The True Horror of Modern Gaming

"I just had to find hundreds of these things in the Asylum, and you want me to find HOW MANY now? Screw the hostages."

You know, we could be like every other gaming site and post things about horror games on Halloween. The fact is, however, that there is a true horror out there, one that permeates the gaming industry and is slowly KILLING YOU.

Ok, so by “killing you”, I mean killing a few of the cells on the tips of your thumbs from all the extra button presses. But it is little bits of death, hyperbolically KILLING YOU.

There is a trend in modern gaming, one that many have readily accepted as a matter of course, graciously accepting the empty satisfaction it offers. It silently calls to us, wrapped in the bright colors of achievements or trophies, or sometimes relying purely on its own addictive nature to lure in unsuspecting victims.

That trend… is collectibles. *SHUDDER* We’ll go more into this after the break.

Recently, I have been playing through the amazing Batman: Arkham City, and once I had completed the game, all that was left was for me to finish up a few side missions. One of these involves saving some hostages from the death traps of The Riddler, but each one is only available once you have collected a certain amount of Riddler trophies (shown above) and other various collectibles from various hidden locations and puzzles throughout the city. Even though the game provides a way to point out each of these collectibles on the map, it still requires that the player seek out over 400 points on the map, then locate that collectible in three-dimensional space, and most of the time, determine how to unlock it. The Arkham games give this a little life through the puzzles required to acquire them, but let’s take a step back here.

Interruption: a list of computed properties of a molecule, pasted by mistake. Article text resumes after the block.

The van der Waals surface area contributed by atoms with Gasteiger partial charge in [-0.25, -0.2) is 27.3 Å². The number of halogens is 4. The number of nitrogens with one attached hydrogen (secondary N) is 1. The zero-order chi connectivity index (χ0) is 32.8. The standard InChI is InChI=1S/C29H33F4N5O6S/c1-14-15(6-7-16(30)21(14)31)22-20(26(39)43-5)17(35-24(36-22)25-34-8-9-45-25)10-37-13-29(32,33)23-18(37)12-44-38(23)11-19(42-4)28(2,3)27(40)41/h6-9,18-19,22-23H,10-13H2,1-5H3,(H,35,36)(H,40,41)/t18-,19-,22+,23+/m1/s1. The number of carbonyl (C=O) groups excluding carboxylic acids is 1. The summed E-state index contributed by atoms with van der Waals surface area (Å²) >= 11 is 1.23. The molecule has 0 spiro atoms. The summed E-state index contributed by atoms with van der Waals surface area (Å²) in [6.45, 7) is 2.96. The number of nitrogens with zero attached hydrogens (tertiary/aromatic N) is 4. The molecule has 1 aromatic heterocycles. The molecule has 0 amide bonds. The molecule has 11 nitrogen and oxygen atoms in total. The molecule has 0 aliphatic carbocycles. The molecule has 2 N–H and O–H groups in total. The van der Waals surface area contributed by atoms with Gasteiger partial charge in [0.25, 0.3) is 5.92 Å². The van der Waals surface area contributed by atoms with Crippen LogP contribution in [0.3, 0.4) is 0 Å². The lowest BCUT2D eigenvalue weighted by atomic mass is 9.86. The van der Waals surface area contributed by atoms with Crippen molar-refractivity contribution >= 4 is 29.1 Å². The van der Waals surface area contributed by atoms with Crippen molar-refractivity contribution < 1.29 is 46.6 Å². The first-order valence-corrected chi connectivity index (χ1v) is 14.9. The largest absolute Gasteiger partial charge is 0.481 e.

There are hundreds of these in Arkham Asylum, and over 400 in Arkham City, and these are just the Arkham games. Many of the top games all have some kind of collectible system in them: Gears of War, LittleBigPlanet, Assassin’s Creed, Grand Theft Auto, Street Fighter, Kingdom Hearts, and even many sports franchises all of collectible aspects to them, just to name a few. As these major franchises include this play style, many smaller games include it as well in an effort to emulate success, such as Transformers: War for Cybertron, Suikoden, Marvel Ultimate Alliance, and Sly Cooper. And of course, let’s not forget the king of “collecting them all”, Pokemon.

Do we REALLY gotta catch 'em all? Really??

All of these games play on an aspect of human psychology that derives pleasure from collecting and completionism. Game companies incorporate this as a “side-game” in an effort to increase replayability, but many times it is an artificial sense of replayability at best. Sometimes a game will reward the collection with useful or interesting information, such as alternate endings, additional powers, or more content, but often there is no reward other than an achievement and an infinitesimally-increased sense of self-worth and accomplishment. I’m calling you out directly on this, Arkham City. Sure, the riddles unlock some pretty interesting back stories, and a few of the trophies unlock challenge maps, but most of them just unlock concept art.

For the record, concept art doesn’t count as a reward. Concept art NEVER counts as a reward.

So if you find yourself having completed a game and still going through to collect every little hidden object just for the sake of some empty reward or a few quilt squares of concept art that you will unenthusiastically view but once, stop. Take a step back and ask yourself if this is a worthwhile use of your time, when you could instead put that time to other use, like playing that game on your shelf you’ve been meaning to beat and never got around to.

Game developers, if you find yourself including a system of collectible objects with no more reward than an addition to some arbitrary achievement system, or the castoffs & table scraps of your art department, stop. Take a step back and ask yourself if this is a rewarding part of your game, when you could instead put that time to other use, like refining your game’s other gameplay systems, or correcting bugs & graphical inconsistencies.